Daytripping to Rottnest Island

Ginger’s fifth anniversary wish was a selfie with a Quokka on Rottnest Island.

Just in case you’ve never heard of a Quokka, it’s a type of small wallaby with a brown face, short rounded ears, black eyes and a black nose.  And Rottnest is about the only place in the world you can find them.

The Quokka was described by early Dutch explorer, Willem de Vlamingh, ‘as a kind of rat as big as a common cat’. His first Quokka sighting was on an island off the mouth of the Swan River. He named the island Rottenest (‘rat nest’) in honour of this sighting. 

We think de Vlamingh was a little unkind – Quokkas are much cuter than rats.

The Rottnest Island habitat supports the largest known quokka population – there are around 10,000-12,000 of them living there.

Quokkas have become an Instagram favourite with both celebrities and average folk, as they often look like they’re smiling in selfies.

Here’s what happens when you Google “celebrity Quokka selfies”:

We didn’t come close to matching their efforts, but we still had a fantastic day after catching a Rottnest Fast Ferry over to the island.

Our favourite moment was when we came across a whole posse of the cute little furry things and their babies in a clearing in the late afternoon, just before we caught the ferry back to the mainland.

We hadn’t quite realised the bubs snuggle in their mums’ pouches like kangaroos and were delighted to see little heads popping out to look at us.

Our tip: catch the last ferry home for your best Quokkas sightings as they are noctural. Wander around the edge of Garden Lake near the main settlement just before you depart for your furry fix.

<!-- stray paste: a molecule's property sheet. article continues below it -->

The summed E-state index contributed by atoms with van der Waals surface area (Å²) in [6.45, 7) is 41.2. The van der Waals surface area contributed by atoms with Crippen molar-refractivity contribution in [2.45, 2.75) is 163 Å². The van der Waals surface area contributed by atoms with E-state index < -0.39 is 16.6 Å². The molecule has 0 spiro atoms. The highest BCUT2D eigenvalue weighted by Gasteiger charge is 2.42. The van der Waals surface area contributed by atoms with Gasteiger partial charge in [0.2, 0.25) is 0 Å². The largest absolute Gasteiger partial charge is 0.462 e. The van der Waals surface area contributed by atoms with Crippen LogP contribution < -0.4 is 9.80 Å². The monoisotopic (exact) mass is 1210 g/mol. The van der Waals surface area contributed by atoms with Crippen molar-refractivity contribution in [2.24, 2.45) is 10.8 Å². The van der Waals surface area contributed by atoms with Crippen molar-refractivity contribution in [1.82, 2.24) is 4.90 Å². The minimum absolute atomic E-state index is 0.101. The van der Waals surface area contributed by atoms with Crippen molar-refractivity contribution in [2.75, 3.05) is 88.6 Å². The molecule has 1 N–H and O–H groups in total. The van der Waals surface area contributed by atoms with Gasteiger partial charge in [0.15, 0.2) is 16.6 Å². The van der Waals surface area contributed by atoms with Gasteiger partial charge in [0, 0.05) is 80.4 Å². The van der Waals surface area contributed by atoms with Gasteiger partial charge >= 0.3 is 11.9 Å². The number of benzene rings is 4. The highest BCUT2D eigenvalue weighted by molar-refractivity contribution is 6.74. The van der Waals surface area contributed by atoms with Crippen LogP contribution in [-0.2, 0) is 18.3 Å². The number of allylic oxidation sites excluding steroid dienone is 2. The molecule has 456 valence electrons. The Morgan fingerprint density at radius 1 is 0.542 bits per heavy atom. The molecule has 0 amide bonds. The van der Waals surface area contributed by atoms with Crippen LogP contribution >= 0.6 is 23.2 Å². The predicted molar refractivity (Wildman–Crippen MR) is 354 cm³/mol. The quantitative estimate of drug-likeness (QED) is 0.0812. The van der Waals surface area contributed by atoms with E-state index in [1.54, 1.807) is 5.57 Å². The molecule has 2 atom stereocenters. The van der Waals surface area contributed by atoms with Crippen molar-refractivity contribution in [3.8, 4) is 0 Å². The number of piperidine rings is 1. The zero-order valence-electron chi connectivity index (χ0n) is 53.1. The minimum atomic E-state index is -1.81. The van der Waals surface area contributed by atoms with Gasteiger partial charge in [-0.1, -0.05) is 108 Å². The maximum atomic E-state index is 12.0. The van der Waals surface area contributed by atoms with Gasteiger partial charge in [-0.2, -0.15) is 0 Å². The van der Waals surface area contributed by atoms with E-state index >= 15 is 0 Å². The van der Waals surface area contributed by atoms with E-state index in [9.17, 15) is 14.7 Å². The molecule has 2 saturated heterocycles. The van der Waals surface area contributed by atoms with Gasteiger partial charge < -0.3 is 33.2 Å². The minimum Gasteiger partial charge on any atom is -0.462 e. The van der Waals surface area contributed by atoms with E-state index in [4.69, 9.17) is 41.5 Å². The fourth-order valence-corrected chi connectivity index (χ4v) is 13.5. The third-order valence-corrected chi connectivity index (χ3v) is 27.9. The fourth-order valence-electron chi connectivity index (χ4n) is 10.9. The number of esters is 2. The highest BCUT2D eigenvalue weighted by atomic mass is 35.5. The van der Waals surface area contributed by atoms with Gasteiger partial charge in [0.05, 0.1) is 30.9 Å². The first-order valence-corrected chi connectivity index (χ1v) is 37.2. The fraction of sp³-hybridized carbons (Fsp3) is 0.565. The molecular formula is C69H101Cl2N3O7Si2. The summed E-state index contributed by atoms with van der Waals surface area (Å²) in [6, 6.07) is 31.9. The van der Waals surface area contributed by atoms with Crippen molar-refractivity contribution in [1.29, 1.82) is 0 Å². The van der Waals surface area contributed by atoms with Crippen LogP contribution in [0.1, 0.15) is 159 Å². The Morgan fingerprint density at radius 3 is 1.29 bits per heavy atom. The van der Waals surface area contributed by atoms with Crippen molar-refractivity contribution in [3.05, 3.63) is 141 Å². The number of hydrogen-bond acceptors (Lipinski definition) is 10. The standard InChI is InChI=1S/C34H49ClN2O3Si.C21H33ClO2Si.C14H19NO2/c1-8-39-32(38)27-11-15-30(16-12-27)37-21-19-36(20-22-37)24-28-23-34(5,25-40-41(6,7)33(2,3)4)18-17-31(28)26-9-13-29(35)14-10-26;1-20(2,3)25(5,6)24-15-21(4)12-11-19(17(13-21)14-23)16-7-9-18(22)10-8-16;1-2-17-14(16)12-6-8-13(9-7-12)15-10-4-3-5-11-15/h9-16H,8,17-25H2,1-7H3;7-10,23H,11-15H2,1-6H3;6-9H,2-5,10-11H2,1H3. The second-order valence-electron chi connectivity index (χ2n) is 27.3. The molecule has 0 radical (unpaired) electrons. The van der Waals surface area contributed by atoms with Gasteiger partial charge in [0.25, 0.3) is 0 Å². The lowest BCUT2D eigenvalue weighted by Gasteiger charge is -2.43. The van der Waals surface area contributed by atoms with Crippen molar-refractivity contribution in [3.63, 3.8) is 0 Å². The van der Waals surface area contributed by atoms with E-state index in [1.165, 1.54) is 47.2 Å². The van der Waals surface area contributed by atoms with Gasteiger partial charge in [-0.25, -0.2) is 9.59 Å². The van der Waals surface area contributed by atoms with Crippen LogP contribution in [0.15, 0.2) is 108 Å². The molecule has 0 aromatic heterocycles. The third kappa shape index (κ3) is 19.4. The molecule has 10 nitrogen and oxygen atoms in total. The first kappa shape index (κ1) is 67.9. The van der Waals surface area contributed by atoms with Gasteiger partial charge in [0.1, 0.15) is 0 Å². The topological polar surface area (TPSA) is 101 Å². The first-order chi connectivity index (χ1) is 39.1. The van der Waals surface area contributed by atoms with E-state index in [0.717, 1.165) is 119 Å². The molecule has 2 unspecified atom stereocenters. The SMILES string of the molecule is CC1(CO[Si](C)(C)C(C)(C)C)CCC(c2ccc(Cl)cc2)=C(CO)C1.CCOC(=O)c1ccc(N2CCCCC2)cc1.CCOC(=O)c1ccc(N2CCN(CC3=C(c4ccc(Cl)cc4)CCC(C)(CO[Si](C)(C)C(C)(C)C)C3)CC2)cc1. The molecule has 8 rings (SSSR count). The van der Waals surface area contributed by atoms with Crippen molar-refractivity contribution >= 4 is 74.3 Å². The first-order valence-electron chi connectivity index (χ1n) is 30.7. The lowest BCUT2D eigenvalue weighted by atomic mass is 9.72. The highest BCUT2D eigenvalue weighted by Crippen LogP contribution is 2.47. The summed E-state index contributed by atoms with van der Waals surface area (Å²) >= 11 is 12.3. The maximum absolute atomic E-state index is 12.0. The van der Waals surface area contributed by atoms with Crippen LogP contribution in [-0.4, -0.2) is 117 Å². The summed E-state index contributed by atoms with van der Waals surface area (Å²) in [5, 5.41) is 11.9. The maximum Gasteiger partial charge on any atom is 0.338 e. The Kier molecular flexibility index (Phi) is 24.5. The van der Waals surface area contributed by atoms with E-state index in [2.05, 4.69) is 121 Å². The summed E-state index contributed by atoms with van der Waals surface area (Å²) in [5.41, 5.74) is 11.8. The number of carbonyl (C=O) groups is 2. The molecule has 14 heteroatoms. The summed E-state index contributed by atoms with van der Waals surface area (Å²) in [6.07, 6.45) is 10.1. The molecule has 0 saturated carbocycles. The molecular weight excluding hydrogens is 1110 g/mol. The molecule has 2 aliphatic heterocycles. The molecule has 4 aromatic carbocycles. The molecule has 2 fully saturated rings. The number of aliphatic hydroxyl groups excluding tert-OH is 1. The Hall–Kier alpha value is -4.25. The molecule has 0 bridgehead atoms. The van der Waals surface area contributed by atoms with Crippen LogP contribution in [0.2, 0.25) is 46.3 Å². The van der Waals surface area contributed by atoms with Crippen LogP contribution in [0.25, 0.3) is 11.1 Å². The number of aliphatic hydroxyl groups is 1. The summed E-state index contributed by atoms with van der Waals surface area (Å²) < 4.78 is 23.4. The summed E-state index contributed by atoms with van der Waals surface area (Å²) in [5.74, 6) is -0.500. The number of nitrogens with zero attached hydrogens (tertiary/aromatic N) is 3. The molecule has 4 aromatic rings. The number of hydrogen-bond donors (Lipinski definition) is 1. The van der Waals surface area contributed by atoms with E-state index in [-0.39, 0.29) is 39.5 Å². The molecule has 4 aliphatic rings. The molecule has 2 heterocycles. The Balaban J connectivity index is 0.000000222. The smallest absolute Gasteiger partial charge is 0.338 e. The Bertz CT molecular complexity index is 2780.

During our quick visit we hired bicycles to explore the scenery on the east side of the island, then caught a bus around the west side because we ran out of time.

We didn’t even get a chance for lunch, we just grabbed a couple of sausage rolls at the island bakery before pedalling off. There are some great bars and restaurants on Rottnest that we’d love to try next time we’re in Western Australia.

The beaches on the west side of Rottnest looked incredible, but we didn’t have our wetsuits, the water was very chilly and our ferry back to the mainland was waiting.

A return visit for a few days has been added to our bucket list. The island is very crowded with daytrippers, so it would be wonderful to relax there in the late afternoon once the last ferry has departed … plus that’s the best time to go Quokka spotting!

Getting there: Transfers across to Rottnest Island can be booked through one of the three ferry operators. Rottnest Island ferry companies provide transfers to the Island from Perth City, North Fremantle (Rous Head), Fremantle (Victoria Quay) and Hillarys Boat Harbour in Perth’s north. Rottnest ferries take approximately 25 minutes from Fremantle, 45 minutes from Hillarys Boat Harbour, or 90 minutes from Perth’s Barrack Street Jetty.

Click here for more information.

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